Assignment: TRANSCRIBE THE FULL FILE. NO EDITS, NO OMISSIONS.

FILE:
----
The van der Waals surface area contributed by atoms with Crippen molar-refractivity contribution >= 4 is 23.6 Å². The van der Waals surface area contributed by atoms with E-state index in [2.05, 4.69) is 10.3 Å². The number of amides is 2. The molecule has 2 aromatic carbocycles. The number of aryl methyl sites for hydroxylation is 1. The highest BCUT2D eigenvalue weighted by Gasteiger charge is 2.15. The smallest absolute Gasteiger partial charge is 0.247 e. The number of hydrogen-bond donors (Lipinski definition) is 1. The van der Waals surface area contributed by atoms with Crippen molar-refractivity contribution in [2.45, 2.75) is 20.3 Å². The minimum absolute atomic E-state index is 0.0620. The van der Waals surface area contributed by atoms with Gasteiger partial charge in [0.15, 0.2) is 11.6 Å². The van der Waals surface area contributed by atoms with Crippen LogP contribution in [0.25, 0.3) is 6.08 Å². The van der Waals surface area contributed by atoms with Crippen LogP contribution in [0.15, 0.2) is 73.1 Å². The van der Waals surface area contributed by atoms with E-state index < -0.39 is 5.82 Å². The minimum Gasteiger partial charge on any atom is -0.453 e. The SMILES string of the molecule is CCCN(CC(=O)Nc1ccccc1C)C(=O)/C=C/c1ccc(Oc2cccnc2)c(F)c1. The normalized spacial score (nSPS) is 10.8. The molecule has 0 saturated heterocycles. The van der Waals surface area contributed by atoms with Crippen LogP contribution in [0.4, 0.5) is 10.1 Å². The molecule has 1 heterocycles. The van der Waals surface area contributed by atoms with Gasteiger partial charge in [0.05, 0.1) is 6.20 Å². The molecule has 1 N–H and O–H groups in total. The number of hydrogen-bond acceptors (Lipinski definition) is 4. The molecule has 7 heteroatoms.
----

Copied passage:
The van der Waals surface area contributed by atoms with Crippen molar-refractivity contribution >= 4 is 23.6 Å². The van der Waals surface area contributed by atoms with E-state index in [2.05, 4.69) is 10.3 Å². The number of amides is 2. The molecule has 2 aromatic carbocycles. The number of aryl methyl sites for hydroxylation is 1. The highest BCUT2D eigenvalue weighted by Gasteiger charge is 2.15. The smallest absolute Gasteiger partial charge is 0.247 e. The number of hydrogen-bond donors (Lipinski definition) is 1. The van der Waals surface area contributed by atoms with Crippen molar-refractivity contribution in [2.45, 2.75) is 20.3 Å². The minimum absolute atomic E-state index is 0.0620. The van der Waals surface area contributed by atoms with Gasteiger partial charge in [0.15, 0.2) is 11.6 Å². The van der Waals surface area contributed by atoms with Crippen LogP contribution in [0.25, 0.3) is 6.08 Å². The van der Waals surface area contributed by atoms with Crippen LogP contribution in [0.15, 0.2) is 73.1 Å². The van der Waals surface area contributed by atoms with E-state index < -0.39 is 5.82 Å². The minimum Gasteiger partial charge on any atom is -0.453 e. The SMILES string of the molecule is CCCN(CC(=O)Nc1ccccc1C)C(=O)/C=C/c1ccc(Oc2cccnc2)c(F)c1. The normalized spacial score (nSPS) is 10.8. The molecule has 0 saturated heterocycles. The van der Waals surface area contributed by atoms with Crippen LogP contribution in [0.4, 0.5) is 10.1 Å². The molecule has 1 heterocycles. The van der Waals surface area contributed by atoms with Gasteiger partial charge in [0.05, 0.1) is 6.20 Å². The molecule has 1 N–H and O–H groups in total. The number of hydrogen-bond acceptors (Lipinski definition) is 4. The molecule has 7 heteroatoms.